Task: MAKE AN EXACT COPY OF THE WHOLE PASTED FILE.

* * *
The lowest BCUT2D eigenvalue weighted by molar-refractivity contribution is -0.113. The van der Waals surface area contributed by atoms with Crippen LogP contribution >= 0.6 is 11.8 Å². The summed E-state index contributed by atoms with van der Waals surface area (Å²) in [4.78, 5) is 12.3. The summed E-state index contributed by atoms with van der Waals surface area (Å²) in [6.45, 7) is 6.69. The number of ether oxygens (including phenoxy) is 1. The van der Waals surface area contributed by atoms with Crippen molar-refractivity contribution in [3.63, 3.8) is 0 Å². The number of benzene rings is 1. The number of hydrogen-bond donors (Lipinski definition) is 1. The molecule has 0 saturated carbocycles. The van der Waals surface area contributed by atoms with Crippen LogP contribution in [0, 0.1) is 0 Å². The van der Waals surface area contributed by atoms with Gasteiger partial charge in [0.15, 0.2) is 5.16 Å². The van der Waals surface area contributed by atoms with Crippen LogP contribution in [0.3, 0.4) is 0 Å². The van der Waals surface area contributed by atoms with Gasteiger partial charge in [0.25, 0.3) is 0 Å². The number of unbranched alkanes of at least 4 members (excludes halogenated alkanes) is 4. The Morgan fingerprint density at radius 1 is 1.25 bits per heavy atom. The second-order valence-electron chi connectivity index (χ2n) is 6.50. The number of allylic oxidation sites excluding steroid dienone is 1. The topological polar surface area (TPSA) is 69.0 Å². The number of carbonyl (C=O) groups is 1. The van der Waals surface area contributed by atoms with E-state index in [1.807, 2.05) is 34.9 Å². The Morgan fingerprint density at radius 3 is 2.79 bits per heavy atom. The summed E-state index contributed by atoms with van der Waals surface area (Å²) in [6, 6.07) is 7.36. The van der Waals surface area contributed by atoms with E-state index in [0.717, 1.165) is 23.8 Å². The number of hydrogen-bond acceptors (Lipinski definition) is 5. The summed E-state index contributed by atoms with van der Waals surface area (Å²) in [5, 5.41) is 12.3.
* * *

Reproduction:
The lowest BCUT2D eigenvalue weighted by molar-refractivity contribution is -0.113. The van der Waals surface area contributed by atoms with Crippen LogP contribution >= 0.6 is 11.8 Å². The summed E-state index contributed by atoms with van der Waals surface area (Å²) in [4.78, 5) is 12.3. The summed E-state index contributed by atoms with van der Waals surface area (Å²) in [6.45, 7) is 6.69. The number of ether oxygens (including phenoxy) is 1. The van der Waals surface area contributed by atoms with Crippen molar-refractivity contribution in [3.63, 3.8) is 0 Å². The number of benzene rings is 1. The number of hydrogen-bond donors (Lipinski definition) is 1. The molecule has 0 saturated carbocycles. The van der Waals surface area contributed by atoms with Crippen LogP contribution in [0, 0.1) is 0 Å². The van der Waals surface area contributed by atoms with Gasteiger partial charge in [0.15, 0.2) is 5.16 Å². The van der Waals surface area contributed by atoms with Crippen LogP contribution in [0.3, 0.4) is 0 Å². The van der Waals surface area contributed by atoms with Gasteiger partial charge in [0.25, 0.3) is 0 Å². The number of unbranched alkanes of at least 4 members (excludes halogenated alkanes) is 4. The Morgan fingerprint density at radius 1 is 1.25 bits per heavy atom. The second-order valence-electron chi connectivity index (χ2n) is 6.50. The number of allylic oxidation sites excluding steroid dienone is 1. The topological polar surface area (TPSA) is 69.0 Å². The number of carbonyl (C=O) groups is 1. The van der Waals surface area contributed by atoms with E-state index in [1.807, 2.05) is 34.9 Å². The Morgan fingerprint density at radius 3 is 2.79 bits per heavy atom. The summed E-state index contributed by atoms with van der Waals surface area (Å²) in [6, 6.07) is 7.36. The van der Waals surface area contributed by atoms with E-state index in [0.717, 1.165) is 23.8 Å². The number of hydrogen-bond acceptors (Lipinski definition) is 5. The summed E-state index contributed by atoms with van der Waals surface area (Å²) in [5, 5.41) is 12.3.